4. Bad at Decision-Making

“Making Features for the sake of Features”

“If they plan a strategy and roadmap in a silo-ed manner, and see the fallout of that, but continue to do so.”

“If they read “The Mom Test” to learn to better do customer interviews, but then they don’t use any of the learnings, and continue to do interviews how they’ve been used to.”

“If they fail to back their strategy with internal/external qual/quant data, receive input from stakeholders to do so, and go back to their old ways that might not be beneficial for the wider company.”

Throws engineers under the bus. Comes up with additional work right before release and then makes it look like the development team was late or blames a bad tech decision on the developers.”

Some things can’t be Googled for answers. You need to pool your knowledge and experience to make a decision. Sometimes it’s the wrong one. It happens to us all! But continuously making the wrong choices isn’t exactly the hallmark of PM greatness. Things like repeatedly ignoring data, not taking on board other people’s opinions, and refusing to budge from your original ideas are things that you can’t pass off as ‘I made a mistake’. These are fatal flaws in how you make your decisions, but they can be rectified.

Just because you’re the person who has to make decisions, you don’t have to make them in a vacuum. Don’t be afraid to ask for second and even third opinions. Product Management is collaborative work!

5. Poor Communicators & Listeners

“When they lack an overall view of the product’s life cycle. When they do not accept other points of view or advice.”

“Lack of discretion – starts and perpetuates gossip amongst their group which hinders the ability to establish transparency and trust.”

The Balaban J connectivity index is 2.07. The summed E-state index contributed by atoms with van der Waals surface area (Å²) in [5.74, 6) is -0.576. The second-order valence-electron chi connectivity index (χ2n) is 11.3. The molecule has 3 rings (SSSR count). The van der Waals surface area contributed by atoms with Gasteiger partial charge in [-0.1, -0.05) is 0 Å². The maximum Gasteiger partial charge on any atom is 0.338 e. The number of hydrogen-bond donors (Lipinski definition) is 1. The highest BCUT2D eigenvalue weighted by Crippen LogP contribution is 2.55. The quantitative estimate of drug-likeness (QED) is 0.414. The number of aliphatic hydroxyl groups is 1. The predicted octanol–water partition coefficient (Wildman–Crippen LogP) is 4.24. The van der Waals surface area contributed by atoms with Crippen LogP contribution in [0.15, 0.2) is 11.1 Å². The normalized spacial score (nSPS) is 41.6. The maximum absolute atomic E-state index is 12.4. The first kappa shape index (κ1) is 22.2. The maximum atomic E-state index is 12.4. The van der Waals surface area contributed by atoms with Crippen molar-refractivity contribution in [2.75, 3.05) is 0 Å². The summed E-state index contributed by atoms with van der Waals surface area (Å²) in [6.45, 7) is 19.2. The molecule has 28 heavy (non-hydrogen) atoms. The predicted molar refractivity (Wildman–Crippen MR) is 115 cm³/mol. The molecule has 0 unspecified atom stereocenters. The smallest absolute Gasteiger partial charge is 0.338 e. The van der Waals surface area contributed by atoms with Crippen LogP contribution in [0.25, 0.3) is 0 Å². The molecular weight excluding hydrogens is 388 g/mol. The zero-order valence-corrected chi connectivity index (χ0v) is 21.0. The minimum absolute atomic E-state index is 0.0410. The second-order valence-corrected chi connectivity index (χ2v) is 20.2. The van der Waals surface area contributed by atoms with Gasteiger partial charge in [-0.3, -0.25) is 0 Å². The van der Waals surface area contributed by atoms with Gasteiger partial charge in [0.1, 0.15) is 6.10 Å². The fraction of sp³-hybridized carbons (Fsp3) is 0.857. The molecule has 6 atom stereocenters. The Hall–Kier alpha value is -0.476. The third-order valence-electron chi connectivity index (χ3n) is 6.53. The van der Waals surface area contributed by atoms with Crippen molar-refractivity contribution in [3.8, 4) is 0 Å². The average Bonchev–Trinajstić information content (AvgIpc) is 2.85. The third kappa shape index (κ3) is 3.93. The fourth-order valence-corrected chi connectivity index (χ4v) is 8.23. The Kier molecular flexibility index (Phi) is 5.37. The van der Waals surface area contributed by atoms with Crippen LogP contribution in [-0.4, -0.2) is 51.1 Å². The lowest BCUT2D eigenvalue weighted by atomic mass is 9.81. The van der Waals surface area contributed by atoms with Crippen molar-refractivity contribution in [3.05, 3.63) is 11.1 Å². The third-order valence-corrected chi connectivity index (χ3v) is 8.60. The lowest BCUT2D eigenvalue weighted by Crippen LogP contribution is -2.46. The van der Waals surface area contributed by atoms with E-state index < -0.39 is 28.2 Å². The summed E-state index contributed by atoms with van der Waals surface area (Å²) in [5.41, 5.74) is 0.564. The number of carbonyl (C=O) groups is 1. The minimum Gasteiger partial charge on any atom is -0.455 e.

“Someone who cannot constantly communicate and lead with the vision, the mission and the strategy for the product.”

Not being able to say no is a bad characteristic because by not using those actual words what the people hear is yes.”

It’s impossible to overstate just how important communication is in product management. With your teams, with your stakeholders, with your customers…there’s hardly a single aspect of a PM’s day-to-day which doesn’t involve communication.

If you see some kind of communication breakdown, it’s absolutely you’re responsibility to find the root of the problem and fix it. The first step in this is to listen. Listen to the feedback your teams are giving you, and listen to what they need to thrive. When they give you advice, take it in and really think about it instead of throwing it out immediately. Breaking down silos where you see them will also help immensely in keeping operations running smoothly.

How You Can Improve

“I see this concept of a “mediocre PM” as a phase in all of our PM careers – we all start somewhere, we all have hurdles and mistakes of our own, and many times we learn to improve from experiments failing or product projections not going to plan.”

“I believe we are PMs-in-progress. That said, I think what would make a PM continue to be mediocre is if they did not absorb their learnings and optimise/take action for the future.”

Greatness doesn’t happen overnight! Nobody knows better than Product people that failure is part and parcel of the journey towards success. When you’re first starting out in product management, you’re going to make mistakes. The only way to be a truly mediocre PM is not to learn from them.

Even as a seasoned PM, you’ll run into hurdles. There will be a stakeholder who doesn’t particularly like you, there will be miscommunications and missed deadlines. But that’s all part of the fun! After all, our successes would be pretty pale without some struggle along the way.